Genene Jones is a former nurse who made international headlines over 30 years ago as the suspected serial killer of more than a dozen infants in the pediatric intensive care unit of a hospital in San Antonio, and she’s scheduled to be released from prison in March 2018.
Dubbed the Angel of Death, Jones was convicted of a murder at a clinic in the nearby town of Kerrville, Texas, and as ProPublica reports, although none of the San Antonio parents who lost children got the justice they deserved, they had the knowledge that she was serving a 99-year sentence and would be in jail for the rest of her life.
In a cruel twist of fate, an effort by the state of Texas a few years ago to reduce prison overcrowding gave Jones “outsized credit for good behavior,” and a release date of March 2018. According to ProPublica, prosecutors hoping to keep Jones locked up launched a secret investigation into a cold case to see if they could bring a new murder charge against her.
Their plan paid off, and on Thursday, the now 66-year-old was indicted by a grand jury on murder charges in the Dec. 12, 1981, death of 11-month-old Joshua Sawyer, allegedly with a lethal dose of the sedative Dilantin.
Immediately after indicting her, the grand jury set a bond of $1 million, which ProPublica notes might be substantial enough to keep her in prison until the new case goes to trial, even if that occurs after her scheduled release in March 2018.
“It’s the right thing to do,” District Attorney Nicolas “Nico” LaHood told ProPublica. “This woman is evil. Her behavior shocks the conscience of anyone with a moral compass. Genene Jones is in a class by herself. This is doing what’s right. But it’s a 30-year-old case. It’s not going to be easy.”
Getting to this point wasn’t easy either: It involved a grizzled criminal investigator who wouldn’t give up; a young prosecutor who was shocked to hear about Jones for the first time; and a mom who clung to her dead child’s medical chart for three decades.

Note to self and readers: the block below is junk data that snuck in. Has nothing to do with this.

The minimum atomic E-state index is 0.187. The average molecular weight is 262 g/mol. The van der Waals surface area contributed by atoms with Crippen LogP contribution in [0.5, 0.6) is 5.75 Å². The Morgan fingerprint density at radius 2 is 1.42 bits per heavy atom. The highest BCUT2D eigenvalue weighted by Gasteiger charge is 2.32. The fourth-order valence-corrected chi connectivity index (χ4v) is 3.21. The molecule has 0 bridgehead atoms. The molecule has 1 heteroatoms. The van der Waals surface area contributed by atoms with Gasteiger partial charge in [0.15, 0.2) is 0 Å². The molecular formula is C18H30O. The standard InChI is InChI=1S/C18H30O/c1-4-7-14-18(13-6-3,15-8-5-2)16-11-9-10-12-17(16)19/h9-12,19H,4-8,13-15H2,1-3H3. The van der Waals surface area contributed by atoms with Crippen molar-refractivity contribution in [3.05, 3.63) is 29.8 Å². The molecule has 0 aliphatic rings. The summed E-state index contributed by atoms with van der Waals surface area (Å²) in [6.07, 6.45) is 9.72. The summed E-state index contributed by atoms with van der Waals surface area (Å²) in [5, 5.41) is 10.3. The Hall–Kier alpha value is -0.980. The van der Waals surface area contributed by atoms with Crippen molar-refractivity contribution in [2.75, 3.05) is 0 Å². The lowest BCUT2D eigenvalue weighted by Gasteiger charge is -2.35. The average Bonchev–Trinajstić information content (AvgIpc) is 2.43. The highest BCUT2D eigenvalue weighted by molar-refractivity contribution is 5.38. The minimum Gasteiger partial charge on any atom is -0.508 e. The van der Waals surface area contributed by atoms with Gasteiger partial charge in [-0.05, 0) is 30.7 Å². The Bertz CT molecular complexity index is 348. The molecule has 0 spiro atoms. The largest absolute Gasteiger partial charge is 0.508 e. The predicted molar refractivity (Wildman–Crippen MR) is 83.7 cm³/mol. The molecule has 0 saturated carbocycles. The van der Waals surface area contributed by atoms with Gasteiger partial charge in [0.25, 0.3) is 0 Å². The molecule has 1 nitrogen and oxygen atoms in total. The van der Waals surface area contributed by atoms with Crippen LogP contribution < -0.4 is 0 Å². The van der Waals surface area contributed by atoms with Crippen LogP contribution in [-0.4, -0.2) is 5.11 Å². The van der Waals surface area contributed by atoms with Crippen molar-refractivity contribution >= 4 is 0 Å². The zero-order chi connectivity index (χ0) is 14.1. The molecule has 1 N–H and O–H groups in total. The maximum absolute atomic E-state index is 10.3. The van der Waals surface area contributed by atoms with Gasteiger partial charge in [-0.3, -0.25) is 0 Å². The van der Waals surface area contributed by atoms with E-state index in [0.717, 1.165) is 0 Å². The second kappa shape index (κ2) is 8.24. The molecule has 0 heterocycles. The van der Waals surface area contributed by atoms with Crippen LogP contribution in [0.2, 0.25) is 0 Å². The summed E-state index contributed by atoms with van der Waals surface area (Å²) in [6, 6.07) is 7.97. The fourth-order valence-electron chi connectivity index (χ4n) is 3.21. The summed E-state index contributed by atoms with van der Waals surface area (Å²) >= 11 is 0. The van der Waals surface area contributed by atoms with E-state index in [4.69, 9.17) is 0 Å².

The prosecution is certain to face an array of legal challenges. In an interview before Thursday’s grand jury action, San Antonio attorney John Convery, president of the Texas Criminal Defense Lawyers Association, says the very idea of bringing a new murder charge in the decades-old case raises fundamental legal and fairness questions. (He spoke about the matter without knowing the DA planned to seek such an indictment.) “I’m not being critical of victims,” Convery says. “I’m completely understanding of their incredible loss. But that isn’t justice; it’s revenge.” Any such move, he says, would be “bringing a murder case to solve a parole problem.”
While the legal prospects for the case are uncertain, it’s clear that the prosecution will rekindle painful memories for the families who have spent decades mourning their lost children. “I’m scared,’’ said one sobbing mother as she prepared Thursday to deliver her testimony before the San Antonio grand jury.
ProPublica reports that Jones has always maintained her innocence; she never testified at her original trial or at a second trial for injury to a child that resulted in her receiving a 60-year sentence that was to be served concurrently with the 99-year sentence. She has instructed prison officials to decline all interview requests.
Read more at ProPublica.